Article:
As a professional rhetorician (a-hem, hmmm, fiddle with elbow patches on jacket), I hate the rhetoric/reality distinction so often used on cable news and elsewhere. I believe that we only know reality through language and our language, in turns, reflects, deflects and selects the world in which we live. That said, we still need a way to talk about well-intentioned deception. To coin a phrase.
Thus, we come to the Republican party and the federal government's budget deficit. I want to believe the words of the House Speaker, their presidential candidates, their congressional leadership, their op-ed writers and so forth and so on when they say that they care about the federal budget deficit and that they wish to do something about it. I do believe that they believe it. I also believe that this is a classic case of clashing goods.
Republicans wish to reduce the federal deficit. They wish to lower taxes on all Americans, but particularly on the assets held by wealthier Americans--those are the folks that make jobs through investments. They understand their responsibilities to the least among us and they wish to provide a social safety net. As do all political organizations, the Republican Party also wishes to gain and hold power. Republicans are well-aware that Americans love entitlement programs.
These are laudable goals. They are social goods and, in fact, many Democrats would agree with each one of these goals. In theory. But these goals inevitably come into conflict. Higher entitlement spending means higher deficits. Lower taxes means less federal revenue. To be at all meaningful, budget cuts will likely have to include entitlements. Raising taxes or cutting spending puts your political future at risk. You cannot have all of these goods at the same time.
When forced to choose, Republicans will inevitably abandon deficit reduction. This wasn't always true and it took some time for it to become true. President Reagan's initial tax cuts ballooned the deficit, but, with much assistance from Democrats, he passed a series of tax increases that reduced the deficit, a process that culminated under his successor, George H. W. Bush. He cut a tax and spending deal with majority Democratic support--conservatives denounced and abandoned him. The deficit declined, but Bush faced first a primary challenge and then lost his bid for reelection. Clinton, then, bit the bullet and raised taxes with no Republican help. With some help from Republicans early in his second term, he passed more spending cuts. The budget produced a surplus and we began paying down the national debt.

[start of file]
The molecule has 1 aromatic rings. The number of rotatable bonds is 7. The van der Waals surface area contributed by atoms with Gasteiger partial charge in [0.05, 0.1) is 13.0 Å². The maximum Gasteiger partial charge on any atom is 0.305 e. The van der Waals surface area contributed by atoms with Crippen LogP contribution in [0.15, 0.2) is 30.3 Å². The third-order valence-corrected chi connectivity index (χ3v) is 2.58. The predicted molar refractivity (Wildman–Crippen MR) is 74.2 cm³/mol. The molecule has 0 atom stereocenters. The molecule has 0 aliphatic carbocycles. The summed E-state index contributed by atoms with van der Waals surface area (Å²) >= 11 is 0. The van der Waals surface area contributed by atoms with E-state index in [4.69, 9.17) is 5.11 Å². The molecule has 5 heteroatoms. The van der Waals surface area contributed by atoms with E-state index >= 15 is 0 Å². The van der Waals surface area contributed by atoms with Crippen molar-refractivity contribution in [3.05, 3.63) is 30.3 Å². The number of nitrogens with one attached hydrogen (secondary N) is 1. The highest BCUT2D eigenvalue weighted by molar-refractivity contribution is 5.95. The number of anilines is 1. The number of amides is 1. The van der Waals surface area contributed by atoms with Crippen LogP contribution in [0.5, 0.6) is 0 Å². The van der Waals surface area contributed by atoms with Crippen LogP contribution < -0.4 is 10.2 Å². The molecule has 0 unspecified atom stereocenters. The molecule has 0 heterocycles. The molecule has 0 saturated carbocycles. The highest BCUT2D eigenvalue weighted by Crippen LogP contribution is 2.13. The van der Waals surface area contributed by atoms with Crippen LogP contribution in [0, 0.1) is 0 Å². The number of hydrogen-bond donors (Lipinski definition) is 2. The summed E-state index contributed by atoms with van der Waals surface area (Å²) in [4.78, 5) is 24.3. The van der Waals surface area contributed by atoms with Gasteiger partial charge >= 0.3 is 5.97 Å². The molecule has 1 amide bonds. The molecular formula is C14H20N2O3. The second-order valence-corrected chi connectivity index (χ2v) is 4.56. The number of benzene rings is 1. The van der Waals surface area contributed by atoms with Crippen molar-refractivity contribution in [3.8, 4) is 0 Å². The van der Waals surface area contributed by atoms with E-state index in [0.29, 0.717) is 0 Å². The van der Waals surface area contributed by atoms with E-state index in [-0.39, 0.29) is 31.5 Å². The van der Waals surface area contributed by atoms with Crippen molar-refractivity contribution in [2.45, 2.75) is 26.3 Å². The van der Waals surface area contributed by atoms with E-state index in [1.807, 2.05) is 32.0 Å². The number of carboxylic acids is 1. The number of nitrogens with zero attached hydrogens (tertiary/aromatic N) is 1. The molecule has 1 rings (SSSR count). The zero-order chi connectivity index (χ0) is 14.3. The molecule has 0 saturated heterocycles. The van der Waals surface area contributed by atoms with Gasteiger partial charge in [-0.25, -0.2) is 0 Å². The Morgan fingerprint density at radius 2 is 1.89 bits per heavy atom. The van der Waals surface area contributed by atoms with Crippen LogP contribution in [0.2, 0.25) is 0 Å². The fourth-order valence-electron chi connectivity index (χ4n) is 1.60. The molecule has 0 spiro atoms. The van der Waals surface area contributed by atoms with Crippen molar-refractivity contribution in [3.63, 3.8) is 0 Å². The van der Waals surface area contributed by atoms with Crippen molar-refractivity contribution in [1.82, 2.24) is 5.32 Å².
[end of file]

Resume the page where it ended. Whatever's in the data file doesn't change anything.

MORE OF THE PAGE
Since the election of George W. Bush, however, the Republican Party has completed its journey and abandoned any commitment to deficit reduction. Two big tax cuts, two wars, a new enetitlement benefit, none of which was paid for. The budget went from a surplus to a deficit in short order.
Once President Obama took office, Rs immediately blamed him for the deficit. Yet they have had numerous opportunities to lower the deficit and have failed to take a single one. Sure, most of those moments would have involved compromises, deals, trades. There are competing goods--they needed to choose between deficit reduction and higher taxes or lower Medicare spending, for instance. But there have been numerous moments over the past two years when they could have cut a deal with Obama. In fact, he would have cut a deal again over the past couple of weeks.
But each time, Republicans dropped deficit reduction. They rejected tax increases. They demanded entitlement cuts, but refused to specify them. Budget plans, like that of Paul Ryan, were passed that included more massive tax increases and no specified spending cuts. Even voucher proposals for entitlements hide the cuts--they can pretend they're just offering the voucher and gradually lower the amount. They can then say, "Well, it's not our fault that the insurance costs more." Each time, they shy away from actual deficit reduction.
The plain fact of the matter is that liberals care far less about this--most believe that we need big spending now to goose the economy and deficit reduction later, once the economy has rebounded and we can get a sense of what the budget looks like with "normal" tax receipts. In fact, if that advice had been followed on the national, state, and local level, we'd probably be in much better shape now. But when the economy did boom, it was the Democratic Party that balanced the budget.
All I'm saying is this: if you truly care about deficit reduction, you need to understand the Republican Party leadership does not. They choose other priorities every single time, they've done so for a while, and they did so again with the fiscal cliff (that deal will LIFT the budget deficit). So, if you truly care, you need to change the Republican Party leadership or you need another political vehicle. These guys--and I mean guys--will choose tax cuts and entitlements and political power over deficit reduction Every. Single. Time. They'll talk the talk from Janesville to Miami. But they will not walk the walk.